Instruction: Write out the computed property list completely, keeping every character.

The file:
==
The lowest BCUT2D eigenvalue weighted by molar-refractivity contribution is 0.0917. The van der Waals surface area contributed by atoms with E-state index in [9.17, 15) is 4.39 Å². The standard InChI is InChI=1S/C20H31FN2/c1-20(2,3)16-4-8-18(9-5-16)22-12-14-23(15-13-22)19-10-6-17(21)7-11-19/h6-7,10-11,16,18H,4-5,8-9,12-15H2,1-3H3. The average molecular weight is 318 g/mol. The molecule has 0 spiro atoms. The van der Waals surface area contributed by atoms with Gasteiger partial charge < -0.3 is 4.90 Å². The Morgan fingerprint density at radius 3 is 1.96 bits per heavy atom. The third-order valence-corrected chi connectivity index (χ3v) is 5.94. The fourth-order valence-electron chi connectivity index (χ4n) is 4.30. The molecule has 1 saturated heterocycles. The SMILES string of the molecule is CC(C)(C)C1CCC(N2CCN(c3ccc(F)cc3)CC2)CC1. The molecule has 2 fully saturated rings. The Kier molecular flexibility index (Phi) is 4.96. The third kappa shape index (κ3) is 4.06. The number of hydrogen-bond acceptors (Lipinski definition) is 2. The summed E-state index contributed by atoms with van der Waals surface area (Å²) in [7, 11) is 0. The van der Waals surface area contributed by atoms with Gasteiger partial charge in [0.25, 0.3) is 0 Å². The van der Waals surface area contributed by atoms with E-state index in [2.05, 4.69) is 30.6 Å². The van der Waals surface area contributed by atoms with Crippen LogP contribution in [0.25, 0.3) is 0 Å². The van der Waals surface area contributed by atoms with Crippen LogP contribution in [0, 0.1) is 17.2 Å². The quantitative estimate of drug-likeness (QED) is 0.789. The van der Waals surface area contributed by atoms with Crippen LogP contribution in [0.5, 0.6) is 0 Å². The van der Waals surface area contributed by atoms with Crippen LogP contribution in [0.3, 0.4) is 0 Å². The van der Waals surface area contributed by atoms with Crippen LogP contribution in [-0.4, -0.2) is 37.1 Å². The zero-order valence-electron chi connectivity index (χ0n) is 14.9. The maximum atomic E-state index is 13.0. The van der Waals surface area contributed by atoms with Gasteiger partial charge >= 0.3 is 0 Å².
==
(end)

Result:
The lowest BCUT2D eigenvalue weighted by molar-refractivity contribution is 0.0917. The van der Waals surface area contributed by atoms with E-state index in [9.17, 15) is 4.39 Å². The standard InChI is InChI=1S/C20H31FN2/c1-20(2,3)16-4-8-18(9-5-16)22-12-14-23(15-13-22)19-10-6-17(21)7-11-19/h6-7,10-11,16,18H,4-5,8-9,12-15H2,1-3H3. The average molecular weight is 318 g/mol. The molecule has 0 spiro atoms. The van der Waals surface area contributed by atoms with Gasteiger partial charge < -0.3 is 4.90 Å². The Morgan fingerprint density at radius 3 is 1.96 bits per heavy atom. The third-order valence-corrected chi connectivity index (χ3v) is 5.94. The fourth-order valence-electron chi connectivity index (χ4n) is 4.30. The molecule has 1 saturated heterocycles. The SMILES string of the molecule is CC(C)(C)C1CCC(N2CCN(c3ccc(F)cc3)CC2)CC1. The molecule has 2 fully saturated rings. The Kier molecular flexibility index (Phi) is 4.96. The third kappa shape index (κ3) is 4.06. The number of hydrogen-bond acceptors (Lipinski definition) is 2. The summed E-state index contributed by atoms with van der Waals surface area (Å²) in [7, 11) is 0. The van der Waals surface area contributed by atoms with Gasteiger partial charge in [0.25, 0.3) is 0 Å². The van der Waals surface area contributed by atoms with E-state index in [2.05, 4.69) is 30.6 Å². The van der Waals surface area contributed by atoms with Crippen LogP contribution in [0.25, 0.3) is 0 Å². The van der Waals surface area contributed by atoms with Crippen LogP contribution in [0, 0.1) is 17.2 Å². The quantitative estimate of drug-likeness (QED) is 0.789. The van der Waals surface area contributed by atoms with Crippen LogP contribution in [0.5, 0.6) is 0 Å². The van der Waals surface area contributed by atoms with Crippen LogP contribution in [0.3, 0.4) is 0 Å². The van der Waals surface area contributed by atoms with Crippen LogP contribution in [-0.4, -0.2) is 37.1 Å². The zero-order valence-electron chi connectivity index (χ0n) is 14.9. The maximum atomic E-state index is 13.0. The van der Waals surface area contributed by atoms with Gasteiger partial charge >= 0.3 is 0 Å².